Young Folks' History of England HTML version

38. James II, A.D. 1685—1688
James II. had, at least, been honest in openly joining the Church in which he
believed; but the people disliked and distrusted him, and he had not the
graces of his brother to gain their hearts with, but was grave, sad, and stern.
The Duke of Monmouth came across from Holland, and was proclaimed king
in his uncle's stead at Exeter. Many people in the West of England joined him,
and at Taunton, in Somersetshire, he was received by rows of little girls
standing by the gate in white frocks, strewing flowers before him. But at
Sedgemoor he was met by the army, and his friends were routed; he himself
fled away, and at last was caught hiding in a ditch, dressed in a laborer's
smock frock, and with his pockets full of peas from the fields. He was taken
to London, tried, and executed. He did not deserve much pity, but James
ought not to have let the people who favored him be cruelly treated. Sir
George Jeffreys, the chief justice, was sent to try all who had been
concerned, from Winchester to Exeter; and he hung so many, and treated all
so savagely, that his progress was called the Bloody Assize. Even the poor
little maids at Taunton were thrown into a horrible, dirty jail, and only
released on their parents paying a heavy sum of money for them.
This was a bad beginning for James's reign; and the English grew more angry
and suspicious when they saw that he favored Roman Catholics more than
anyone else, and even put them into places that only clergymen of the
Church of England could fill. Then he put forth a decree, declaring that a
person might be chosen to any office in the State, whether he were a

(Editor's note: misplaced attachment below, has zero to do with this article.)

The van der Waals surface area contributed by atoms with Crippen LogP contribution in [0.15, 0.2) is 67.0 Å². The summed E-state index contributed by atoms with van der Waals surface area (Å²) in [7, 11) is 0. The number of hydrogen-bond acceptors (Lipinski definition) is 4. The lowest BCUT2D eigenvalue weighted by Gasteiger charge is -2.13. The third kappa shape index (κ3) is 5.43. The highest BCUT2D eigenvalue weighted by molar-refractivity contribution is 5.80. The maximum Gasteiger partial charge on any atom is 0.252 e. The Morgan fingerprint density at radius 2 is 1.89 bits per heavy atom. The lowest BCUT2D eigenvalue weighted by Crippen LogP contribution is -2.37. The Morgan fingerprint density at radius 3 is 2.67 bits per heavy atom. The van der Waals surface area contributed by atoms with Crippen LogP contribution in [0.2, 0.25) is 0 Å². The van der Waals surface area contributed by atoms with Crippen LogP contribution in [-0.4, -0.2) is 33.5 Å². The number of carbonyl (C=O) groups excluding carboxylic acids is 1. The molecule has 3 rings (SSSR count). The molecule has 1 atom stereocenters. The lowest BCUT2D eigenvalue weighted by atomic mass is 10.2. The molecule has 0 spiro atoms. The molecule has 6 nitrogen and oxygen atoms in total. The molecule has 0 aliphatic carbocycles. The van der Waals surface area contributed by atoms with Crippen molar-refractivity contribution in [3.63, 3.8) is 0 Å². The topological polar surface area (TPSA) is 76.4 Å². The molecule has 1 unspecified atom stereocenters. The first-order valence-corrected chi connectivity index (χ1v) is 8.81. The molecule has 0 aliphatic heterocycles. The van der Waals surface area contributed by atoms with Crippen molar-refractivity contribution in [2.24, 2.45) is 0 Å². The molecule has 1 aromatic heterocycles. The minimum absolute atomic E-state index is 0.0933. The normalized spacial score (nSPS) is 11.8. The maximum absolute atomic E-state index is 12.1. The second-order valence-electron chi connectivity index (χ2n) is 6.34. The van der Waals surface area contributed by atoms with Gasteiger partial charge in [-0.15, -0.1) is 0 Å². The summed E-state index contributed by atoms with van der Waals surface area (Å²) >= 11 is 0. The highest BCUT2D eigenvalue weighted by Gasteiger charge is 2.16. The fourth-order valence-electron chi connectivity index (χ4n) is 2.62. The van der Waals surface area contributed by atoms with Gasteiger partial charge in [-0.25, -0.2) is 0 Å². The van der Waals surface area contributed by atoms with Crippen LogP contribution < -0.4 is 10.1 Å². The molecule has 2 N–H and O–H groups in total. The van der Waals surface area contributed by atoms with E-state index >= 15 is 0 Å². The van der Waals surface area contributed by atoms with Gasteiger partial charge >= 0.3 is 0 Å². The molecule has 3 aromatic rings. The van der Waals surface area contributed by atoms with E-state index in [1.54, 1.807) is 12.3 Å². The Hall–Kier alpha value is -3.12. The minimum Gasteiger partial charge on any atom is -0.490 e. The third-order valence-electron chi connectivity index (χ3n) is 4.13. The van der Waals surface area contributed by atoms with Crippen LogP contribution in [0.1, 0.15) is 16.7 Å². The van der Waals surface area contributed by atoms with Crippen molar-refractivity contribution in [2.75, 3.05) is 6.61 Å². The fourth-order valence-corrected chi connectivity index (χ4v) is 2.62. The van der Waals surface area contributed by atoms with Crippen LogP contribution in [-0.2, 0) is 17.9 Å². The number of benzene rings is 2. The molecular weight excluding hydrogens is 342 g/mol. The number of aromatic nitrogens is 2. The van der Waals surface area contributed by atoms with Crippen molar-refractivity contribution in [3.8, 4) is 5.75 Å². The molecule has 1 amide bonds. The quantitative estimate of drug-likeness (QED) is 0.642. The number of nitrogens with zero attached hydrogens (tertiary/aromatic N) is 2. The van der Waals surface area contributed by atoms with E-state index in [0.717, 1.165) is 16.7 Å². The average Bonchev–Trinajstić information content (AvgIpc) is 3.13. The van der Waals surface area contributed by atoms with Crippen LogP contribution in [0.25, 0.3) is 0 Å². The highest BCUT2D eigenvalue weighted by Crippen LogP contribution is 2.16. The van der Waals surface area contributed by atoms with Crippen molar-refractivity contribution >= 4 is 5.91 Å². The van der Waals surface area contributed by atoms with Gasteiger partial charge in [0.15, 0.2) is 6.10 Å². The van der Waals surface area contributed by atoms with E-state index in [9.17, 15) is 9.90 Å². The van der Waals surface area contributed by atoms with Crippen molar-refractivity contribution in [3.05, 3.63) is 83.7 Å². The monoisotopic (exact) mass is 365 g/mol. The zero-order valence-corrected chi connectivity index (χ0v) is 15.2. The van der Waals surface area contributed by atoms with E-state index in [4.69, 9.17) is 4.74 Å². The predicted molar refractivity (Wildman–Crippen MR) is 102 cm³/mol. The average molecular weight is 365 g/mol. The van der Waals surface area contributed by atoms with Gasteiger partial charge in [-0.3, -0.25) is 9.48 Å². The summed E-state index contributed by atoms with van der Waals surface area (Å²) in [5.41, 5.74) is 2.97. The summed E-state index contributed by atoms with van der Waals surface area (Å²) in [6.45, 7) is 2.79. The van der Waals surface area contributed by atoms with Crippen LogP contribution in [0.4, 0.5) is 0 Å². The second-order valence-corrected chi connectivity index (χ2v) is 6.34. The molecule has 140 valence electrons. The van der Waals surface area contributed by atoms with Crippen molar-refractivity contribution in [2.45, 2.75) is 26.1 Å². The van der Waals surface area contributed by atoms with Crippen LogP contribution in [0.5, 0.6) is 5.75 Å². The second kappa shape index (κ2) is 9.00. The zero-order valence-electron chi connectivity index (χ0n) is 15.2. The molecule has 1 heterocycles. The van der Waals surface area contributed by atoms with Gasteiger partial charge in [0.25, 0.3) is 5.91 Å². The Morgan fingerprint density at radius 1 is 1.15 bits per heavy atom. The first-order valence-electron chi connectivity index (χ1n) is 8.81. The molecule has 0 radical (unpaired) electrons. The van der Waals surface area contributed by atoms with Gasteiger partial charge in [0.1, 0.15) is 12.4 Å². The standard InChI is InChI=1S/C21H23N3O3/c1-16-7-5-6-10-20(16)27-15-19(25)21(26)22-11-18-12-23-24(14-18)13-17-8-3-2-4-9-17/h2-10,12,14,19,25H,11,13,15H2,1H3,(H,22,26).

member of the English Church or no; and he commanded that every
clergyman should read it from his pulpit on Sunday mornings. Archbishop
Sancroft did not think it a right thing for clergymen to read, and he and six
more bishops presented a petition to the king against being obliged to read it.
One of these was Thomas Ken, Bishop of Bath and Wells, who wrote the
morning hymn, "Awake, my soul, and with the sun," and the evening hymn,
"All praise to Thee, my God, this night." Instead of listening to their petition,
the king had all the seven bishops sent to the Tower, and tried for libel—that
is, for malicious writing. All England was full of anxiety, and when at last the
jury gave the verdict of "not guilty," the whole of London rang with shouts of
joy, and the soldiers in their camp shouted still louder.
This might have been a warning to the king; for he thought that, as he paid
the army, they were all on his side, and would make the people bear
whatever he pleased. The chief comfort people had was in thinking their
troubles would only last during his reign: for his first wife, an Englishwoman,
had only left him two daughters, Mary and Anne, and Mary was married to
her cousin William, Prince of Orange, who was a great enemy of the King of
France and of the pope; and Anne's husband, Prince George, brother to the
King of Denmark, was a Protestant. He was a dull man, and people laughed